Did Packers show Bengals how to beat Steelers?

Pittsburgh defense has been giving up long gainers
Posted at 4:30 AM, Dec 04, 2017
and last updated 2017-12-04 04:30:59-05

PITTSBURGH (AP) — Heading into December, the numbers are gaudy.

Second in sacks.

Third against the pass.

Fourth in total yards allowed.

Fourth in points against.

Fifth in interceptions.

They are the kind of numbers that back up Mike Tomlin's words back in July, when the Pittsburgh Steelers coach said as training camp opened that he felt the pieces were in place for his defense to be a "dominant" group.

There's another number, however, that is kind of in the way: Nine. That's the number of passing plays of 40 yards or more the AFC North leaders have allowed this season, including five in the past three weeks.

Only four clubs have allowed more.  

"I wish I could plug up those leaks if we could," defensive coordinator Keith Butler said. "We obviously don't want to do that - give people big plays and stuff like that. We can't afford to do that. We're not going to win a world championship doing that."

And it's a Super Bowl title — and only a Super Bowl title — that will serve as the metric on which the Steelers (9-2) will judge their season.

Controlling the game for long stretches is nice. Yet all the sacks and all the picks celebrated by a team selfie won't matter if they're interspersed by the occasional sprint to the end zone staring at the back of an opponent's number.

"We getting closer and closer," outside linebacker Bud Dupree said. "Right now we're just trying to put all the pieces together because it's fitting to get real. So these next couple months are the most important months of the year."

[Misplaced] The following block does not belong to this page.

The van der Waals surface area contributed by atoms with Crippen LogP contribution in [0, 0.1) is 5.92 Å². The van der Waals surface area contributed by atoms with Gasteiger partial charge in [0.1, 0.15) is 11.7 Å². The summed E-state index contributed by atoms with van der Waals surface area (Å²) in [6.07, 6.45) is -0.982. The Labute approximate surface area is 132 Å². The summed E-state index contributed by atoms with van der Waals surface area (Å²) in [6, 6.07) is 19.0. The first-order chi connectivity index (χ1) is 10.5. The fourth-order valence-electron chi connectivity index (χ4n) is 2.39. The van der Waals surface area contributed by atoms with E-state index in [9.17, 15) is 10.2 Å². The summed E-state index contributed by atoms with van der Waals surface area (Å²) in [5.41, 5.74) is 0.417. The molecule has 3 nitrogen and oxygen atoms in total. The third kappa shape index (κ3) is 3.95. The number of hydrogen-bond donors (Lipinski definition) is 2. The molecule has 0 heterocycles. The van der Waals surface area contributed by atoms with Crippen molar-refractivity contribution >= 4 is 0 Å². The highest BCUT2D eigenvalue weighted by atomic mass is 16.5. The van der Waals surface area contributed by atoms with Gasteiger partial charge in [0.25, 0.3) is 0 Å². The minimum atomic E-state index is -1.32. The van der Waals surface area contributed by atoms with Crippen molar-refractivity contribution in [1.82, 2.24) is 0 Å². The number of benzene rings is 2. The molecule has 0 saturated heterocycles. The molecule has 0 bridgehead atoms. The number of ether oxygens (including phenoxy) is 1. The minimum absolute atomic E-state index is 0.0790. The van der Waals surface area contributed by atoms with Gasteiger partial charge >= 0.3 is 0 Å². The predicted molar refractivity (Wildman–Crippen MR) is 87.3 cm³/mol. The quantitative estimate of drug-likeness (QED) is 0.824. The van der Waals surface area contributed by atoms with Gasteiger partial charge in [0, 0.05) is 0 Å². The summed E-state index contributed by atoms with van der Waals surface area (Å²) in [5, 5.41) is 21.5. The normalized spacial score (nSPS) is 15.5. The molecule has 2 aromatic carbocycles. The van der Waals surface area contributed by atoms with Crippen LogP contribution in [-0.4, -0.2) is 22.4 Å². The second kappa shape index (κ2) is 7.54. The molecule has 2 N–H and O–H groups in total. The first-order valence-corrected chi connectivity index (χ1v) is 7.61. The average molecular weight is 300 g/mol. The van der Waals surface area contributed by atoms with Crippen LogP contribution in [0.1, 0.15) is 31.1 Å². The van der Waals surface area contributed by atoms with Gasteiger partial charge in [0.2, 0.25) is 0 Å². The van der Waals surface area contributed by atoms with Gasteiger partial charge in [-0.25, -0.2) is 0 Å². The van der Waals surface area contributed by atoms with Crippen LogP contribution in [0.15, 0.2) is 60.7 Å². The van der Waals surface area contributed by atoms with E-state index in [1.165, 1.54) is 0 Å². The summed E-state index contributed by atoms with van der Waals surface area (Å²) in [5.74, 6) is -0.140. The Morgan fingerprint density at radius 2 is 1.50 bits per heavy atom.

With Cincinnati (5-6) and star receiver A.J. Green looming on Monday night and Tom Brady and New England looming on Dec. 17, this might be the time for Pittsburgh to pick up the pace. The Steelers allowed three long scores in three very different ways last week against backup Green Bay quarterback Brett Hundley.

Making just his fifth career start, Hundley kept Pittsburgh guessing. He made Steelers rookie linebacker T.J. Watt bite on a pump fake on Green Bay's first drive and found Randall Cobb all alone for a 39-yard score.

Hundley later flipped a screen pass that running back Jamaal Williams turned into a 54-yard catch-and-run through a sea of bad angles and missed tackles that gave the Packers an early lead. Hundley struck again early in the third quarter, finding Davante Adams on a double move for a 55-yard score. Three Steelers had a chance to bring Adams down and whiffed.

Pittsburgh escaped anyway thanks to wide receiver Antonio Brown's brilliance and four touchdown passes from Ben Roethlisberger. Yet getting bailed out by the offense is a formula they'd prefer to not have to rely on in January and, they hope, February.

"If you beat us because you schemed us or whatever or you were just physically better on that play, that's one thing," cornerback Coty Sensabaugh said. "We don't want to beat ourselves and that's what we've done the past couple weeks on some plays."

Tomlin likened his team's issues to "hiccups." And they are, at least for now.

"It's putting us in positions where we could lose games so those things like I mentioned after the game have to happen," Tomlin said. "They have to disappear yesterday. It's not one particular guy, it's popcorn. It's happening here and there and different circumstances and situations."

Tomlin thinks coaching will help. So would trying to make a routine tackle instead of trying to, as Butler put it, "knock the crap out of guys."

"In the NFL if those guys see you coming, you try to knock the crap out of him, they're not going to let you, they're going to dodge you," Butler said.

"We talk about trying to get to the ball as quick as we can, get our shoulders over our feet, make sure we wrap, tackle and drive. ... We've just got to tackle better. We all know that."